Peer Counselors Helping Less Literate Latinos Become Healthier


By Barbara Thomas
Rafael Perez-Escamilla Ph.D.
Health providers in Connecticut have found a way to bridge gaps in treating the Latino population – through the use of peer counselors – and it’s making a significant difference in their health.
The Hispanic Health Council in Hartford recently completed a study that examined the impact of home-based peer counseling on behavioral, metabolic and health outcomes among inner-city Latino/as with Type 2 diabetes.
The randomized, controlled trial was conducted in conjunction with the University of Connecticut and Hartford Hospital, whose physicians referred patients to the study. Services were tailored to meet the needs and abilities of each participant.
“We saw significant differences in the A1C levels (a measure of blood glucose) of patients who worked with peer counselors compared to those who didn’t,” Sofia Segura-Perez, associate director of the Community Nutrition Unit at the Hispanic Health Council said.
The major challenges, health care professionals say, are barriers such as language, literacy, poverty and stress. “Our clients, especially the elderly, only speak Spanish and it’s difficult for them to understand health care,” said Seguara-Perez.
They also have low levels of literacy, she said, making it hard for them to follow instructions, even in their native language.
To help their patients comply with taking their medications, the HHC uses pictures. “We put up pictures of their medications with a moon for night, a sun for morning,” Segura-Perez said.
“Peers helped the patients understand, took them to the supermarket, prepared meals, took them on walks, showed how to monitor blood glucose levels and how to take proper medication at the right time of day,” said Rafael Perez-Escamilla Ph.D., a professor of epidemiology and the director of the Office of Community Health at the Yale School of Public Health.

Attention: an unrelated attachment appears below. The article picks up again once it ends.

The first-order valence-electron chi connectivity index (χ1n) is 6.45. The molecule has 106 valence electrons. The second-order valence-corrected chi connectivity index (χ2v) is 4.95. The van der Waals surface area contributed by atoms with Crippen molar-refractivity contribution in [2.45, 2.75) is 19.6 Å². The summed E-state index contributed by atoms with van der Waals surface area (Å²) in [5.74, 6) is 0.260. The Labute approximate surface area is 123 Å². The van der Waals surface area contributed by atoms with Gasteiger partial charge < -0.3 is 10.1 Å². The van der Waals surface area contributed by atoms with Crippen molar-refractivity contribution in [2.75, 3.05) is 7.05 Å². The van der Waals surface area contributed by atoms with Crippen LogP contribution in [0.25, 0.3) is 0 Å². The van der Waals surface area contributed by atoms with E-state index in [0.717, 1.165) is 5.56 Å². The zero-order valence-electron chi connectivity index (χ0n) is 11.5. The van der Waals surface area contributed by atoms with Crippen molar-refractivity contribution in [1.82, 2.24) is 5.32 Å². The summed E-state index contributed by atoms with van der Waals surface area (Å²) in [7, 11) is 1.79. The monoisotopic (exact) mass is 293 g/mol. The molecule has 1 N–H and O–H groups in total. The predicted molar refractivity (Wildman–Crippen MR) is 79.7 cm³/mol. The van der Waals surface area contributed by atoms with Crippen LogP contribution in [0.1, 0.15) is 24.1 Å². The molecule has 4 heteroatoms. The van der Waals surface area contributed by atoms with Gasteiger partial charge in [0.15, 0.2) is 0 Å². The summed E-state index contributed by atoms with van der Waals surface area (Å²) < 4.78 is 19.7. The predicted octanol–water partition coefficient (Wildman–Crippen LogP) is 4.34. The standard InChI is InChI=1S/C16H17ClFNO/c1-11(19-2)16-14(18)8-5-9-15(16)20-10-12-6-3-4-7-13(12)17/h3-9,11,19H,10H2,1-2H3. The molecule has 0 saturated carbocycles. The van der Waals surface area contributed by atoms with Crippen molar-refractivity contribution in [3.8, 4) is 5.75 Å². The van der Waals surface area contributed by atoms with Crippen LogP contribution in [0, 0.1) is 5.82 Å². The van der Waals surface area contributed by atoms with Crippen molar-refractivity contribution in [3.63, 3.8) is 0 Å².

Perez-Escamilla is the lead investigator for the research study. He believes that community advocates and properly trained peer counselors hold the key to meeting the challenges of diabetes management, and other health conditions, for the Latino population.
Patients have difficulty understanding why they need to comply with their medication regime, and peer counselors help with that, Perez-Escamilla said.
“Some people may be taking 20 different medications for various conditions, including clinical depression,” he said.
Poverty is another major barrier.
“The population is very poor and they don’t have access to specialized care, only basic care,” Perez-Escamilla said. “The message is health reform.”
If a patient does not have health insurance, buying the necessary medications is a problem, as is access to nutritional food, Segura-Perez said.
At the Hispanic Health Council, staff members tell patients about local food pantries and Foodshare, she said, as well as the federally-funded Supplemental Nutrition Assistance Program (SNAP), formerly known as food stamps.
“Only 30 percent of those who are eligible apply,” Segura-Perez said. “It’s a lengthy application, people have to wait in long lines, and they may not have transportation to get to an appointment.”
Those who live by themselves and are not receiving Social Security benefits may only qualify for $15 a month and feel the process is not worth it, she said.
Financial difficulties contribute to stress, another factor for the Latino community.
“We found high levels of stress in the elderly,” Segura-Perez said. “They don’t have the social support system that people think they have. They’re the ones taking care of others – many are caring for their grandchildren – so they don’t take care of themselves.”
The Hispanic Health Council also offers a program on stress management, she said.
Perez-Escamilla said he has been working on the peer counselor study for five years, the last year of it being hands-on.
Once the study is complete his goal is to inform policy makers about the efficacy of peer counseling, his hope being that peer programs will merit funding.
The Community Health Center (CHC), a health provider with 13 sites statewide, has also seen the benefits of peer counselors.
“Peer support counselors are deployed into the community,” said Dr. Daren Anderson, vice president and chief quality officer for Community Health Center. “We also hold group sessions involving patients who help each other, along with health providers and nurse educators.
“We take a comprehensive patient-centered approach,” he added. “Our staff is mostly bilingual and we also have medical transcribers.”
For those who are uninsured or underinsured, the CHC helps patients get access to insurance and offers discounted or free medications, Anderson said.